In our 2015 Fiscal sustainability report, we assumed that GDP grows in line with its historical trend. This in effect implied 47 years of uninterrupted trend economic growth in our central projections. This box considered the alternative paths for debt as a share of GDP under an symmetric and asymmetric cycle, highlighting the sensitivity of the net debt projections to economic cycles.
Long-term projections require simplifying assumptions. By assuming that GDP grows in line with its historical trend, our central projections in effect imply 47 years of uninterrupted trend economic growth. But history tells us that the actual path of output will not be smooth.
We assume that most receipts and benefits are uprated with earnings, which negates any effects from cyclical swings in productivity. One key exception is the uprating of state pensions, where we apply the triple lock, uprating payments by the highest of CPI inflation, earnings growth or 2.5 per cent. The effect is asymmetric: during recessions, when earnings growth might fall below inflation or 2.5 per cent, the triple lock acts as a floor for the uprating of pensions; but it does not act as a ceiling when wages grow faster than either 2.5 per cent or inflation during a boom. We incorporate this effect into our central projections by assuming that the triple lock will, on average, push the annual pension uprating almost 0.4 percentage points above average earnings growth. Without this effect, our debt projection would be lower, ending the period at 61 per cent of GDP, in contrast to our central projection of 87 per cent of GDP.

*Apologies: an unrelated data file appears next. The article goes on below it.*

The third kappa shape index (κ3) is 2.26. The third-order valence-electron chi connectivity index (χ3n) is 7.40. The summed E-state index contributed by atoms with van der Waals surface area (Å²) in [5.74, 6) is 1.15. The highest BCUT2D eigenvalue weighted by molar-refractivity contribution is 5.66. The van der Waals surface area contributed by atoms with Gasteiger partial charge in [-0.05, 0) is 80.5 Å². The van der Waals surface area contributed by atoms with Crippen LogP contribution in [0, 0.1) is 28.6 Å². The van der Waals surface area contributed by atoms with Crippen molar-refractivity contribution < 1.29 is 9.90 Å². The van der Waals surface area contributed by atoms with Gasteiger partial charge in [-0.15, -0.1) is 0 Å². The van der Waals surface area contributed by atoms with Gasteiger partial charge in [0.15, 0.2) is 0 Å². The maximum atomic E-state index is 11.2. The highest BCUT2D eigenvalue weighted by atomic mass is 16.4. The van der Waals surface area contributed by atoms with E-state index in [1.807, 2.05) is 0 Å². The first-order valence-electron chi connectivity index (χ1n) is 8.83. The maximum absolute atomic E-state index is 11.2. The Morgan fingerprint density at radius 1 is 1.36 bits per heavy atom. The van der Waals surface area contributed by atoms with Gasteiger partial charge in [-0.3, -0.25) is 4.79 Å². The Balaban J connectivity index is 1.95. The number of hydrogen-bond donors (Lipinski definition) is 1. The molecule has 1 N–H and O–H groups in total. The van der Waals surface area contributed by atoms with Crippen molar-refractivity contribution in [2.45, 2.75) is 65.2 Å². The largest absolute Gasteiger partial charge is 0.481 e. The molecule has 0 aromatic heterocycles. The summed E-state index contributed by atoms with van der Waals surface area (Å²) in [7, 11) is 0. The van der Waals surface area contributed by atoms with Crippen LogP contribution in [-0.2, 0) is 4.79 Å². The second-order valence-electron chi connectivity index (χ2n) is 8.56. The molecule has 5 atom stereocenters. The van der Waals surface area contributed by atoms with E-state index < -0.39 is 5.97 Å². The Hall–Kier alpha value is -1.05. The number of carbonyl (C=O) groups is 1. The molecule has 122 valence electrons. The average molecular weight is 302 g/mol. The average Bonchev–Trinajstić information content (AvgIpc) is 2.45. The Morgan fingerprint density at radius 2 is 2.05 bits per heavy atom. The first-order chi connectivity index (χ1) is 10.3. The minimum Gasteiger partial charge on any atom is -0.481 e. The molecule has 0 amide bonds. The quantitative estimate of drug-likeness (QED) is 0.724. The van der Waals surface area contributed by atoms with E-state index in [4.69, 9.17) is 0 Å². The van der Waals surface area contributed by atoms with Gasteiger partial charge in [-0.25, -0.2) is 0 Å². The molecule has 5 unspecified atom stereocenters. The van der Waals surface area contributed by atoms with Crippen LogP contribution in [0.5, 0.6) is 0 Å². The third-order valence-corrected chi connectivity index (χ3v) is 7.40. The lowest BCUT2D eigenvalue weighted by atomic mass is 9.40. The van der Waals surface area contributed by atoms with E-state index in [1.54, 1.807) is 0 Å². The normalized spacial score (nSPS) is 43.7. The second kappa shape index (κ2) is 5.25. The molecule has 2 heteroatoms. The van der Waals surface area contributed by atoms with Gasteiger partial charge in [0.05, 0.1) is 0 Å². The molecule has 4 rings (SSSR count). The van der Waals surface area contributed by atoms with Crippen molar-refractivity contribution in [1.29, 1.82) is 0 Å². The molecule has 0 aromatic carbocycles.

Cyclical movements in economic activity would be expected to have broader effects on the public finances. We assume that spending on public services is linked to GDP per capita each year. In practice, spending plans are set out in advance and do not automatically adjust to temporary changes in GDP within each period. But receipts move more closely with the economic cycle, as do some parts of welfare spending. To explore the sensitivity of our projections, we illustrate alternative paths for debt as a share of GDP under two stylised economic cycles:
- a symmetric cycle, with the economy alternating above and below its trend level every three years, with peak differences of around 2 per cent of GDP. The average length of this business cycle, and the size of the shock, have been loosely informed by movements of actual GDP over the past relative to a statistically filtered trend; and
- an asymmetric cycle, whereby recessions are deeper and sharper than booms. The recessions reduce GDP by around 3 per cent relative to its potential, and the booms add around 1 per cent, but last almost twice as long. We also assume that the final cycle is bigger than the rest.
In mapping the fiscal implications, we apply our usual cyclical adjustment ready-reckoner, which assumes that a 1 per cent change in GDP will result in a 0.7 per cent of GDP change in borrowing after two years. The cost of the triple lock has not been modelled separately. The actual change would depend on many factors, including the specific nature of the economic shock and the composition of receipts and spending at the time.
This produces the illustrative projections in Chart B. The main message is that a symmetric cycle would lead to debt bouncing around our central projection (below it in the chart, as we assume that the first economic cycle begins with a boom), but that negatively asymmetric shocks would lead to permanently higher debt, as cyclical changes in the primary balance would have permanent effects raising the amount of debt interest.
Underpinning these projections is the assumption that spending continues to grow in line with potential output. But economic shocks may also have structural consequences that are not automatically fed through to changes in spending (and/or have longer-run effects on receipts), which could amplify the swings in borrowing and affect how debt accumulates over time.
Chart B: Sensitivity of net debt projections to economic cycles
This box was originally published in Fiscal sustainability report – June 2015